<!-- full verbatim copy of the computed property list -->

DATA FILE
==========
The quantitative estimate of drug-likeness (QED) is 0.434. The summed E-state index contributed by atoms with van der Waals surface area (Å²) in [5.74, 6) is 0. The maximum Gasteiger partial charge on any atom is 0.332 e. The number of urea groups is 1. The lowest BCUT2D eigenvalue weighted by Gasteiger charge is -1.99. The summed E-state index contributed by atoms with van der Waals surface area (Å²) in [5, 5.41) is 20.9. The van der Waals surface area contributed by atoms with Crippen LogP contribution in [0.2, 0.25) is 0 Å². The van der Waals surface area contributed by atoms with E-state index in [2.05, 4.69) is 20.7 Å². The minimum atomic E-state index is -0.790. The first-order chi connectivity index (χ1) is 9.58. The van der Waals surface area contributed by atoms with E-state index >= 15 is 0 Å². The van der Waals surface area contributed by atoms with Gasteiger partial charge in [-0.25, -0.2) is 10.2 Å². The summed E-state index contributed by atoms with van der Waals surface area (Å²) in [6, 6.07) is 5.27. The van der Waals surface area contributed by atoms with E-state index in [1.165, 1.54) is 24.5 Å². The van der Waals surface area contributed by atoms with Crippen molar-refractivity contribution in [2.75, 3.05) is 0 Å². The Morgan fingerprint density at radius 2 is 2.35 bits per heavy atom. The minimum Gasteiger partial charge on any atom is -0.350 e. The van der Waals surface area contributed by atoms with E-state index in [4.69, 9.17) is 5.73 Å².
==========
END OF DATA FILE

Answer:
The quantitative estimate of drug-likeness (QED) is 0.434. The summed E-state index contributed by atoms with van der Waals surface area (Å²) in [5.74, 6) is 0. The maximum Gasteiger partial charge on any atom is 0.332 e. The number of urea groups is 1. The lowest BCUT2D eigenvalue weighted by Gasteiger charge is -1.99. The summed E-state index contributed by atoms with van der Waals surface area (Å²) in [5, 5.41) is 20.9. The van der Waals surface area contributed by atoms with Crippen LogP contribution in [0.2, 0.25) is 0 Å². The van der Waals surface area contributed by atoms with E-state index in [2.05, 4.69) is 20.7 Å². The minimum atomic E-state index is -0.790. The first-order chi connectivity index (χ1) is 9.58. The van der Waals surface area contributed by atoms with E-state index >= 15 is 0 Å². The van der Waals surface area contributed by atoms with Gasteiger partial charge in [-0.25, -0.2) is 10.2 Å². The summed E-state index contributed by atoms with van der Waals surface area (Å²) in [6, 6.07) is 5.27. The van der Waals surface area contributed by atoms with E-state index in [1.165, 1.54) is 24.5 Å². The van der Waals surface area contributed by atoms with Crippen molar-refractivity contribution in [2.75, 3.05) is 0 Å². The Morgan fingerprint density at radius 2 is 2.35 bits per heavy atom. The minimum Gasteiger partial charge on any atom is -0.350 e. The van der Waals surface area contributed by atoms with E-state index in [4.69, 9.17) is 5.73 Å².